RitoTY: An Appreciation Post

One of the LoL community’s favourite pastimes is posting “Ritopls” requests or complaints on Reddit, forums, blogs, or elsewhere. This is not a bad thing; high-visibility negative feedback is an important way to send messages to Riot Games about issues with the game’s user experience, balance, competitive format, and so on. It’s especially valuable when alternatives are proposed.

I have concerns of my own (I think the new “plants” concept that Riot is testing looks like a big, scary downgrade compared to the current state of the jungle), but I also like to look on the bright side of life. To that end, here are a few “RitoTY” statements from 2016.

Instating Bo2 and Bo3 in LCS

The competitive community had been complaining about the “best-of-one” format the NA and EU LCS were using for a long time, and this year, Riot finally took the plunge and moved Europe to a best-of-two format and North America to best-of-three, based on the decisions of each region’s league administration. This was an awesome change, and I appreciate the investment Riot made in hiring the staff and building the facilities to make it happen.

In my opinion, we’ve already seen benefits in the level of play in both NA and EU, with more parity in both regions. With a full year of BoX LCS play in 2017, I’m hopeful that the growth will keep rolling along.

Listening to the Community on Solo Queue, Replays, Training Mode, Worlds Prize Pool, and more

Riot had a lot of PR stumbles this year, but they also proved their willingness to back down from their stance on certain controversial issues when the playerbase was clearly unhappy. Riot gave their “dynamic queue” a lot of time to succeed, but it didn’t live up to their goals, so they reverted. Despite claiming that replays and a training mode were not in the cards, they’ve finally announced that they’re working on both features, at least in some form (though maybe not with the full feature set that the competitive community would truly want). They’ve also boosted the World Championships prize pool with a conservative move towards crowdfunding and opened up some new revenue streams by bringing on some Worlds sponsorship and offering teams some more income via in-game purchases.

These responses are all very encouraging, and while the results haven’t all been perfect, the general movement should give the players and fans confidence that their voices are being heard, even if Riot doesn’t always capitulate. In other words: keep the “Ritopls” posts flowing! (Maybe we’ll get that “plants” idea nixed!)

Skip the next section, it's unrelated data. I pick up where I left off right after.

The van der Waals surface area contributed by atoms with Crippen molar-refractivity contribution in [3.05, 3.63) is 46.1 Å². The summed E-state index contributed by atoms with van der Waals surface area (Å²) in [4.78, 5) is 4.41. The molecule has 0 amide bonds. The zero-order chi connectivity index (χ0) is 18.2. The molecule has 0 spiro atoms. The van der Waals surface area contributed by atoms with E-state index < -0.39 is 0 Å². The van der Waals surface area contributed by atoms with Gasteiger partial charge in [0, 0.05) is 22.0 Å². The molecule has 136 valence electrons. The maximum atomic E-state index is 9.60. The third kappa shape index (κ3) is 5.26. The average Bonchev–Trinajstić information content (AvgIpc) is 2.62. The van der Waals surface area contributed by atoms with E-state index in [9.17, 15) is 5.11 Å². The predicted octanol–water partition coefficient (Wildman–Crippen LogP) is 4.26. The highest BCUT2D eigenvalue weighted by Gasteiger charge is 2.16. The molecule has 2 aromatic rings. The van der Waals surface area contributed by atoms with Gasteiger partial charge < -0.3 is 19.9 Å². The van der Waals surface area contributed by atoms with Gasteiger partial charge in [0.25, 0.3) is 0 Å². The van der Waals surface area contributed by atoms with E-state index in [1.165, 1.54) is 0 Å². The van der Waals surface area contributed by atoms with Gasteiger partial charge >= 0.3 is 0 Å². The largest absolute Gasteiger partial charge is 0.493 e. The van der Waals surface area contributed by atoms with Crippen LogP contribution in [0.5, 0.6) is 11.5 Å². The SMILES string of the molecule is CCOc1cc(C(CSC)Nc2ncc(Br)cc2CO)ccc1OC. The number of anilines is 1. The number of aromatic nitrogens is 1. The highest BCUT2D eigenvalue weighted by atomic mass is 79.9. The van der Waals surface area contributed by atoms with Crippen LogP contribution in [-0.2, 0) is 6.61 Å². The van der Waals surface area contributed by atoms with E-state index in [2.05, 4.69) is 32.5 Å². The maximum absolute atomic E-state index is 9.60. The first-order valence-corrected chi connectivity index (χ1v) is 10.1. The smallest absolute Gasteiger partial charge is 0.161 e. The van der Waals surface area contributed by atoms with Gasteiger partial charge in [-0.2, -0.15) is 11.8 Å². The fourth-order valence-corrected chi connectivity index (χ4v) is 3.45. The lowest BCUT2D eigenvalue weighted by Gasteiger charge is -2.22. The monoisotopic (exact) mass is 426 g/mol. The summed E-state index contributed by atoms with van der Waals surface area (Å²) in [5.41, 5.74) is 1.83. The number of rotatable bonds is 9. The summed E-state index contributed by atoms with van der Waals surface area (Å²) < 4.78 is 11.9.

Bringing the LCS to Canada

Hosting the NA LCS Finals in Toronto this summer was an awesome move, not only opening up the LCS experience to Torontonians but giving a broader group of Canadian fans a chance to attend a live LCS event without having to cross the border.

I was able to attend through my work with theScore esports, and it was an amazing experience. The crowd was super hyped, the atmosphere was amazing, and I’m sure Riot is already thinking about their next Canadian opportunity.

Keeping the Rate of Champion Releases Reasonable

One of my biggest concerns about LoL‘s longevity is the uncapped growth of the champion pool, which continually adds complexity and challenge to new players who want to pick up the game. It’s already hard enough to learn what all of the different champions do, and every time a new champion comes out, a new player has that much more of a barrier to overcome.

This year, Riot released only 5 new champions, the same as in 2015. In 2014, there were 6 new champions, with 8 in 2013.

I think a release rate of 4 or 5 new champions per year is relatively sustainable, and meanwhile Riot has been killing it with (mostly) awesome champion reworks that allow them to boost the pool of relevant champions without actually increasing the number of total champions available.

Eventually, I still think that the number of champions will become a problem for developing new players to feed the pro scene, but for now I’m just glad that Riot has been taking things slow.

What about you?

What are some of the things you’ve appreciated most about how Riot has handled LoL this year?

What do you hope they’ll do in 2017 to improve the game and the pro scene even more?

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Tim “Magic” Sevenhuysen runs OraclesElixir.com, the premier source for League of Legends esports statistics, and writes for theScore esports.

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